constraint, and coping: a qualitative study of experiences of loneliness
during the COVID-19 lockdown in the UK

‘It is this very knowledge that makes us doctors’: an applied thematic analysis of how medical students perceive the relevance of biomedical science knowledge to clinical medicine15

and the acceptance of evidence-based nonsurgical interventions for knee osteoarthritis.
a qualitative study


CC BY 4.0

CC BY 4.0

Public Domain Mark 1.0

author and year

McKenna-Plumley, 2021

Dickinson, 2020

Bunzli, 2019


What are people’s experiences of loneliness while practising physical distancing due to a global pandemic?


‘To explore how medical students in their first clerkship year perceive the relevance of biomedical science knowledge to clinical medicine with the goal of providing insights relevant to curricular reform efforts that impact how the biomedical sciences are taught’


‘To investigate the patient-related cognitive factors (beliefs/attitudes toward knee osteoarthritis and its treatment) and health system-related factors (access, referral pathways) known to influence treatment decisions.’

‘Exploring why patients may feel that nonsurgical interventions are of little value in the treatment of knee osteoarthritis.’



Semi-structured interviews by phone or videoconferencing software.

Interview topics covered social isolation, social connection, loneliness and coping.

(supplementary file 2)14

55 student essays in response to the prompt: ‘How is biomedical science knowledge relevant to clinical medicine?’ A reflective writing assignment based on the principles of Kolb experiential learning model

Face-to-face or phone interviews with 27 patients who were on a waiting list for total knee arthroplasty.

analysis approach

Reflexive thematic analysis

Applied thematic analysis

Framework analysis


Table of themes and illustrative quotes:

1. Loss of in-person interaction causing loneliness

2. Constrained freedom

3. Challenging emotions

4. Coping with loneliness

1. Knowledge-to-practice medicine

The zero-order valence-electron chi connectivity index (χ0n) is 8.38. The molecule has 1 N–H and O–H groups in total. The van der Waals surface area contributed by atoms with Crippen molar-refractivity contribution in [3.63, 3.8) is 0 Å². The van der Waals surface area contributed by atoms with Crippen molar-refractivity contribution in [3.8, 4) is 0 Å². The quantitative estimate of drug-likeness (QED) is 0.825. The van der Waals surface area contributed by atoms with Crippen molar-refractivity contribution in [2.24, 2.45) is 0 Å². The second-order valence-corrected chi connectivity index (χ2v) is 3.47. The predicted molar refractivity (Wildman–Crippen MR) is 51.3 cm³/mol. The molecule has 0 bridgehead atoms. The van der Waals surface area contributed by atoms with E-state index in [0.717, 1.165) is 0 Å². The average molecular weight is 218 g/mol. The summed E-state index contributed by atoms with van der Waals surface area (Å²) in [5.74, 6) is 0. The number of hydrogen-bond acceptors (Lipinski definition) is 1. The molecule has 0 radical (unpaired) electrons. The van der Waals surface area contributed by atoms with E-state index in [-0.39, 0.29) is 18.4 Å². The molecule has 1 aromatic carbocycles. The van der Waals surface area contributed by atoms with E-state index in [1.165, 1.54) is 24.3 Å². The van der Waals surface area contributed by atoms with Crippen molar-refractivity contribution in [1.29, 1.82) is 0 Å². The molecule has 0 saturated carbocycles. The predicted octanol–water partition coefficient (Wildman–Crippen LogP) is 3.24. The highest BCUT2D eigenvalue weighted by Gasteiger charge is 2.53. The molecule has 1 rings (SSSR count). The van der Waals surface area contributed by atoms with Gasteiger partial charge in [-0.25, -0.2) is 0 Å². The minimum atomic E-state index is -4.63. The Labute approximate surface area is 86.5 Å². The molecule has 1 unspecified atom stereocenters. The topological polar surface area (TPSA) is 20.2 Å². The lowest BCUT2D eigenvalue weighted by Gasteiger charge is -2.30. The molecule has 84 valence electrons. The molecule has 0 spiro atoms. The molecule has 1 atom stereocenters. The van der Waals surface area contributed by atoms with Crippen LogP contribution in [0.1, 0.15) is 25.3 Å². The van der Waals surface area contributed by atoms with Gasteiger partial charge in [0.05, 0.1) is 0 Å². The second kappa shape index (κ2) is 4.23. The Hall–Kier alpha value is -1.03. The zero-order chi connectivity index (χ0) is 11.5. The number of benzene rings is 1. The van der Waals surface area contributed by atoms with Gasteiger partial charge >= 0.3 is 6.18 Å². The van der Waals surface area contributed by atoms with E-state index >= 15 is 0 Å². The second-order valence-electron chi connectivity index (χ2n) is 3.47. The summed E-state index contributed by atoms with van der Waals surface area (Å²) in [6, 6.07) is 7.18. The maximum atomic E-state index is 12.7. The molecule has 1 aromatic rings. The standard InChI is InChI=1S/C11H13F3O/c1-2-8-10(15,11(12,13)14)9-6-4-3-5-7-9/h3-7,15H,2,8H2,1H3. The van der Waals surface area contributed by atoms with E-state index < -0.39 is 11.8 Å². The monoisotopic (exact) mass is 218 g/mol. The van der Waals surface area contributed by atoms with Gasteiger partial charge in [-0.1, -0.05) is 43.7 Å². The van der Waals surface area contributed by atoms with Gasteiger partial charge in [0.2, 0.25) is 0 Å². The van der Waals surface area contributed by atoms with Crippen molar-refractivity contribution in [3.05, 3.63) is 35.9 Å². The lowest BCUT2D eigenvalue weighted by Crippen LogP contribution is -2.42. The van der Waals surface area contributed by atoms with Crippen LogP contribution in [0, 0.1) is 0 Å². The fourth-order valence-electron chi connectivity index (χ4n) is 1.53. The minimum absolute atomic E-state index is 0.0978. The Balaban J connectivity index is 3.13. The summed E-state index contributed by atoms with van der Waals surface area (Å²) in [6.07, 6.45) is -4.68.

2. Lifelong learning

3. Physician-patient relationship      

4. Learning perception of self

Identity beliefs – knee osteoarthritis is ‘bone on bone’

Casual belief – ‘osteoarthritis is due to excessive loading through the knee’

Consequence beliefs – fear of falling and damaging the joint

Timeline beliefs – osteoarthritis as a downward trajectory, the urgency to do something and arriving at the end of the road.

Advantages and challenges of thematic analysis

Thematic analysis is flexible and can be used to analyse small and large data sets with homogenous and heterogenous samples. Thematic analysis can be applied to any type of data source, from interviews and focus groups to diary entries and online discussion forums.1 Applied thematic analysis and framework analysis are accessible approaches for non-qualitative researchers or beginner researchers. However, the flexibility and accessibility of thematic analysis can lead to limitations and challenges when thematic analysis is misapplied or done poorly. Thematic analysis can be more descriptive than interpretive if not properly anchored in a theoretical framework.1 For framework analysis, the spreadsheet matrix output can lead to quantitative researchers inappropriately quantifying the qualitative data. Therefore, training and support from a qualitative researcher with the appropriate expertise can help to ensure that the interpretation of the data is meaningful.5